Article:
Busted: Bankers and The Global Economy

July 30, 2008

Federal Reserve Installs More Confidence

Rhetoric aside, tough times are clearly ahead in the eyes of the U.S. Federal Reserve system. Not one to be outdone, the Fed has moved to expand and strengthen confidence in the U.S. financial system.

The Fed is adopting longer terms for banking institution loans through its lending provisions. Since other central banks are involved in the economic bailout, the European Central Bank and the Swiss National Bank are “adapting the maturity of their operations” as well.

In the words of the Federal Reserve, “continued fragile circumstances in financial markets” continue to exist. Federal Reserve provisions would be withdrawn should the FOMC Board decide that “conditions in financial markets are no longer unusual and exigent.”

Provisions include:
1. Extension of the Primary Dealer Credit Facility (PDCF) and the Term Securities Lending Facility (TSLF) through January 30, 2009.
2. The introduction of auctions of options on $50 billion of draws on the TSLF.
3. The introduction of 84-day Term Auction Facility (TAF) loans as a complement to 28-day TAF loans.
4. An increase in the Federal Reserve’s swap line with the European Central Bank to $55 billion from $50 billion.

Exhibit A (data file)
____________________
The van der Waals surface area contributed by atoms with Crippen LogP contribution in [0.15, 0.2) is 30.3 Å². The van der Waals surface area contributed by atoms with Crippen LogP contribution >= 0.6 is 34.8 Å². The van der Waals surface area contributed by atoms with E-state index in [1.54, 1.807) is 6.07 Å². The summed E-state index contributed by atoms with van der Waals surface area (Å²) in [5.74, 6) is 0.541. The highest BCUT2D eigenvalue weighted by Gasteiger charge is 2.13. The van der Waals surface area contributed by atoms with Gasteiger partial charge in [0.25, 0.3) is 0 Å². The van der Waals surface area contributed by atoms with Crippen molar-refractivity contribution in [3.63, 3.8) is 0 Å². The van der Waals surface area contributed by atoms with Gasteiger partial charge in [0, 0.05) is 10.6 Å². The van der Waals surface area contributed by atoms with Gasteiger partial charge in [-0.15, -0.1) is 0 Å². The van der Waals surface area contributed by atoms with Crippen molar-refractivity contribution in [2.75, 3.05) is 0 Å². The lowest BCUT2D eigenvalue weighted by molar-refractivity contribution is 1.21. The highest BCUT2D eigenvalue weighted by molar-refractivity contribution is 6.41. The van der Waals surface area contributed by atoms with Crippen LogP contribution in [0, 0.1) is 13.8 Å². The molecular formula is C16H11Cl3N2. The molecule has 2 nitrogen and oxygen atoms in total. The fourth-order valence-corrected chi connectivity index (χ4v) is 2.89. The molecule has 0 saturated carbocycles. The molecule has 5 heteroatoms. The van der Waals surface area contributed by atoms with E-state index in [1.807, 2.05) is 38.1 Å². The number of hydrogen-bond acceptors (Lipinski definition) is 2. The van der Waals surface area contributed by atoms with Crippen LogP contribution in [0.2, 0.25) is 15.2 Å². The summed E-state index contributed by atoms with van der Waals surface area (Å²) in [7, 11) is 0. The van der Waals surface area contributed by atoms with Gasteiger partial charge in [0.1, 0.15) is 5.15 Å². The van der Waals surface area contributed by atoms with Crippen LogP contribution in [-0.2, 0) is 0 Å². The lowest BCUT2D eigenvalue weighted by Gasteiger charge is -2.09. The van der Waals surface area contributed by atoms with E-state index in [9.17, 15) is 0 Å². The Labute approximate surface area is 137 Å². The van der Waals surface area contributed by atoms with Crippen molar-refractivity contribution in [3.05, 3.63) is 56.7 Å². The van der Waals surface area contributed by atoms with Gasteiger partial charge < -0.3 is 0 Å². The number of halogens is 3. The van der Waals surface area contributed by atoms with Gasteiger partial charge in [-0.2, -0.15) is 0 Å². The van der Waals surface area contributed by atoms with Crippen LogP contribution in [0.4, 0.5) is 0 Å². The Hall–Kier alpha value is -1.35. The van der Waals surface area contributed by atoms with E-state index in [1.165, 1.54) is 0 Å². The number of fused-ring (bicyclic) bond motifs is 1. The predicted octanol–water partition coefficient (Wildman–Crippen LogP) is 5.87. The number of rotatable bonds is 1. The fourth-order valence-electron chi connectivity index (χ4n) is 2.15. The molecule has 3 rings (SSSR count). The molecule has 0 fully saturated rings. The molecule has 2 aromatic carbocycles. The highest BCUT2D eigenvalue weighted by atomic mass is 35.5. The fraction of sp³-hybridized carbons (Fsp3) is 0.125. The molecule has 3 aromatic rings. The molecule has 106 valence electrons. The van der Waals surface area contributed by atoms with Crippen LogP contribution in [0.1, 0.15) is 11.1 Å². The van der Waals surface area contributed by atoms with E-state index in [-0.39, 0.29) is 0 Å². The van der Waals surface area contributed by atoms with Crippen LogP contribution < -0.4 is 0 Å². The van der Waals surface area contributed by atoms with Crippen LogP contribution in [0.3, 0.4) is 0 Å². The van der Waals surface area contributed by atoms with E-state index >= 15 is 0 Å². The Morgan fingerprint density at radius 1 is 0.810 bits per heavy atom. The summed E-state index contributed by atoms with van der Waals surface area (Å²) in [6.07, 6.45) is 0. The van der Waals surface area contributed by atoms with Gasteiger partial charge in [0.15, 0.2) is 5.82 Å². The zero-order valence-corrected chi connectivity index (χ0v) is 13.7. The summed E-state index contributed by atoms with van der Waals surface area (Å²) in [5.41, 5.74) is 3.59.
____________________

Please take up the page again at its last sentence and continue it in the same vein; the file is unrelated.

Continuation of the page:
~ E. Manning

May 7, 2008

Central Bankers Sound Alarm Over Food Prices

Soaring food prices are helping to push up inflation all around the world, say central bankers. They urge more market competition and free trade to even out prices.

Which came first: the chicken or the egg? In this case, central bankers are not admitting that high food prices are not only caused by tighter supplies but higher inflation is caused by the central bankers themselves. Central bankers, by nature are quiet animals that never point at themselves. In this instance, global inflation has been boosted by the excessive printing of money and overextension of bank credit coupled with the inflation and devaluation of the dollar, which still operates as the tour de force of the global economy.

Global rises in food, energy and other commodity prices (more…)

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